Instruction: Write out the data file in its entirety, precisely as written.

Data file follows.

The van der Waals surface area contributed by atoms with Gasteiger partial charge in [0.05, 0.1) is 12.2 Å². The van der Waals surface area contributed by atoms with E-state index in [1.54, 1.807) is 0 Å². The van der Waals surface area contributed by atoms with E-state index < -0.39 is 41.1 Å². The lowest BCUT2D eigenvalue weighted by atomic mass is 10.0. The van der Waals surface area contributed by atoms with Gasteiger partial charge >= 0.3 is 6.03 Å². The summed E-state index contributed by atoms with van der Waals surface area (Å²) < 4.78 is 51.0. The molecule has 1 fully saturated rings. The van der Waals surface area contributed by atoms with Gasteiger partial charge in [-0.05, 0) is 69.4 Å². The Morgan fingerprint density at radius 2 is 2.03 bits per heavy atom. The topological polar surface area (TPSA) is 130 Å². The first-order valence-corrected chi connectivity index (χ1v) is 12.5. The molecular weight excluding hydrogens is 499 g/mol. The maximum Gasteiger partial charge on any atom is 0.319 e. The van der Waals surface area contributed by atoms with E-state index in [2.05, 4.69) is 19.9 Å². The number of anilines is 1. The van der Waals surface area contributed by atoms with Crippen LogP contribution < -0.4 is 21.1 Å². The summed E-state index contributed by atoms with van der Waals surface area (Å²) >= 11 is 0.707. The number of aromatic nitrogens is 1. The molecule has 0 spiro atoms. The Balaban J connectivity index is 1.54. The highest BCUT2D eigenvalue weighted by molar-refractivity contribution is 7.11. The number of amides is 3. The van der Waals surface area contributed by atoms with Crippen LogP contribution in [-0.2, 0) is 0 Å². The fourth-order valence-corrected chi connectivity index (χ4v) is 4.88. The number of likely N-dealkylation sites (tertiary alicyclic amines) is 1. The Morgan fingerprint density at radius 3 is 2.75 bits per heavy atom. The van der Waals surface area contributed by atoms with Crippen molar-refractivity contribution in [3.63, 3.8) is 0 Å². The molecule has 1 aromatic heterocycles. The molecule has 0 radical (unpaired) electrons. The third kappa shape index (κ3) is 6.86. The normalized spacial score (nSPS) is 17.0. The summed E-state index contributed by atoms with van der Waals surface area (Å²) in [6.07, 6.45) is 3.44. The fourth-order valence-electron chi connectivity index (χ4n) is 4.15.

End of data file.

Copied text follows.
The van der Waals surface area contributed by atoms with Gasteiger partial charge in [0.05, 0.1) is 12.2 Å². The van der Waals surface area contributed by atoms with E-state index in [1.54, 1.807) is 0 Å². The van der Waals surface area contributed by atoms with E-state index < -0.39 is 41.1 Å². The lowest BCUT2D eigenvalue weighted by atomic mass is 10.0. The van der Waals surface area contributed by atoms with Gasteiger partial charge >= 0.3 is 6.03 Å². The summed E-state index contributed by atoms with van der Waals surface area (Å²) < 4.78 is 51.0. The molecule has 1 fully saturated rings. The van der Waals surface area contributed by atoms with Gasteiger partial charge in [-0.05, 0) is 69.4 Å². The Morgan fingerprint density at radius 2 is 2.03 bits per heavy atom. The topological polar surface area (TPSA) is 130 Å². The first-order valence-corrected chi connectivity index (χ1v) is 12.5. The molecular weight excluding hydrogens is 499 g/mol. The maximum Gasteiger partial charge on any atom is 0.319 e. The van der Waals surface area contributed by atoms with E-state index in [2.05, 4.69) is 19.9 Å². The number of anilines is 1. The van der Waals surface area contributed by atoms with Crippen LogP contribution < -0.4 is 21.1 Å². The summed E-state index contributed by atoms with van der Waals surface area (Å²) >= 11 is 0.707. The number of aromatic nitrogens is 1. The molecule has 0 spiro atoms. The Balaban J connectivity index is 1.54. The highest BCUT2D eigenvalue weighted by molar-refractivity contribution is 7.11. The number of amides is 3. The van der Waals surface area contributed by atoms with Crippen LogP contribution in [-0.2, 0) is 0 Å². The fourth-order valence-corrected chi connectivity index (χ4v) is 4.88. The number of likely N-dealkylation sites (tertiary alicyclic amines) is 1. The Morgan fingerprint density at radius 3 is 2.75 bits per heavy atom. The van der Waals surface area contributed by atoms with Crippen molar-refractivity contribution in [3.63, 3.8) is 0 Å². The molecule has 1 aromatic heterocycles. The molecule has 0 radical (unpaired) electrons. The third kappa shape index (κ3) is 6.86. The normalized spacial score (nSPS) is 17.0. The summed E-state index contributed by atoms with van der Waals surface area (Å²) in [6.07, 6.45) is 3.44. The fourth-order valence-electron chi connectivity index (χ4n) is 4.15.